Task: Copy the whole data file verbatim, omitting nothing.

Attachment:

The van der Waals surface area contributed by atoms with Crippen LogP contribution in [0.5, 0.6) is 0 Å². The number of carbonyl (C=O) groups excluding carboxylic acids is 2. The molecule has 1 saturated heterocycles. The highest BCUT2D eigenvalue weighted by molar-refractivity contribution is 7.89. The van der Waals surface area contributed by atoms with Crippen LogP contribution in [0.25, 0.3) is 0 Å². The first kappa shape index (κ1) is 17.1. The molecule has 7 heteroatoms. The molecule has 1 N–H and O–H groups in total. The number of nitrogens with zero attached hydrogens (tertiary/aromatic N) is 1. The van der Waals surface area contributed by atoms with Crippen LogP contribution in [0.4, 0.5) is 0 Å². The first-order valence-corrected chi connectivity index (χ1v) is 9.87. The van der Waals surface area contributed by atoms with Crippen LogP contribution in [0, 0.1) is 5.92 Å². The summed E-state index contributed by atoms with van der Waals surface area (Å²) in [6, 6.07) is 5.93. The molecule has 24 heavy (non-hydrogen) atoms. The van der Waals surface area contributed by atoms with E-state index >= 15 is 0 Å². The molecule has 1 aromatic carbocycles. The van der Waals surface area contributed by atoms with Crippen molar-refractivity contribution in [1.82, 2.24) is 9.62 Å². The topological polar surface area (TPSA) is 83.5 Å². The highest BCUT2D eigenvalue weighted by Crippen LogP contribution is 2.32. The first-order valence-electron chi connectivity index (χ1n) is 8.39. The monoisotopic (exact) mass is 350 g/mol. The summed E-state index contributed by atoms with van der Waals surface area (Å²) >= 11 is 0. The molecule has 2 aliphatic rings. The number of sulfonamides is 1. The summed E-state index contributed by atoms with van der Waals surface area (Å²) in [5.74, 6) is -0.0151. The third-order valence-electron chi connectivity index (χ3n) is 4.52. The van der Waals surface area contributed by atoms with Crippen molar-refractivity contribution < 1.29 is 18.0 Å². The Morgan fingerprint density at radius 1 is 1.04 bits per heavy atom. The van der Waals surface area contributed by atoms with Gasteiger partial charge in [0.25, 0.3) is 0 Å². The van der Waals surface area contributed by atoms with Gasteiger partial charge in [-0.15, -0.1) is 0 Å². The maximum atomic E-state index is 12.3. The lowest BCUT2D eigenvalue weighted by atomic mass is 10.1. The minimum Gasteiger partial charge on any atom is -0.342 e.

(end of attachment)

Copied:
The van der Waals surface area contributed by atoms with Crippen LogP contribution in [0.5, 0.6) is 0 Å². The number of carbonyl (C=O) groups excluding carboxylic acids is 2. The molecule has 1 saturated heterocycles. The highest BCUT2D eigenvalue weighted by molar-refractivity contribution is 7.89. The van der Waals surface area contributed by atoms with Crippen LogP contribution in [0.25, 0.3) is 0 Å². The first kappa shape index (κ1) is 17.1. The molecule has 7 heteroatoms. The molecule has 1 N–H and O–H groups in total. The number of nitrogens with zero attached hydrogens (tertiary/aromatic N) is 1. The van der Waals surface area contributed by atoms with Crippen LogP contribution in [0.4, 0.5) is 0 Å². The first-order valence-corrected chi connectivity index (χ1v) is 9.87. The van der Waals surface area contributed by atoms with Crippen LogP contribution in [0, 0.1) is 5.92 Å². The summed E-state index contributed by atoms with van der Waals surface area (Å²) in [6, 6.07) is 5.93. The molecule has 24 heavy (non-hydrogen) atoms. The van der Waals surface area contributed by atoms with E-state index >= 15 is 0 Å². The molecule has 1 aromatic carbocycles. The van der Waals surface area contributed by atoms with Crippen molar-refractivity contribution in [1.82, 2.24) is 9.62 Å². The topological polar surface area (TPSA) is 83.5 Å². The highest BCUT2D eigenvalue weighted by Crippen LogP contribution is 2.32. The first-order valence-electron chi connectivity index (χ1n) is 8.39. The monoisotopic (exact) mass is 350 g/mol. The summed E-state index contributed by atoms with van der Waals surface area (Å²) >= 11 is 0. The molecule has 2 aliphatic rings. The number of sulfonamides is 1. The summed E-state index contributed by atoms with van der Waals surface area (Å²) in [5.74, 6) is -0.0151. The third-order valence-electron chi connectivity index (χ3n) is 4.52. The van der Waals surface area contributed by atoms with Crippen molar-refractivity contribution < 1.29 is 18.0 Å². The Morgan fingerprint density at radius 1 is 1.04 bits per heavy atom. The van der Waals surface area contributed by atoms with Gasteiger partial charge in [0.25, 0.3) is 0 Å². The van der Waals surface area contributed by atoms with Gasteiger partial charge in [-0.15, -0.1) is 0 Å². The maximum atomic E-state index is 12.3. The lowest BCUT2D eigenvalue weighted by atomic mass is 10.1. The minimum Gasteiger partial charge on any atom is -0.342 e.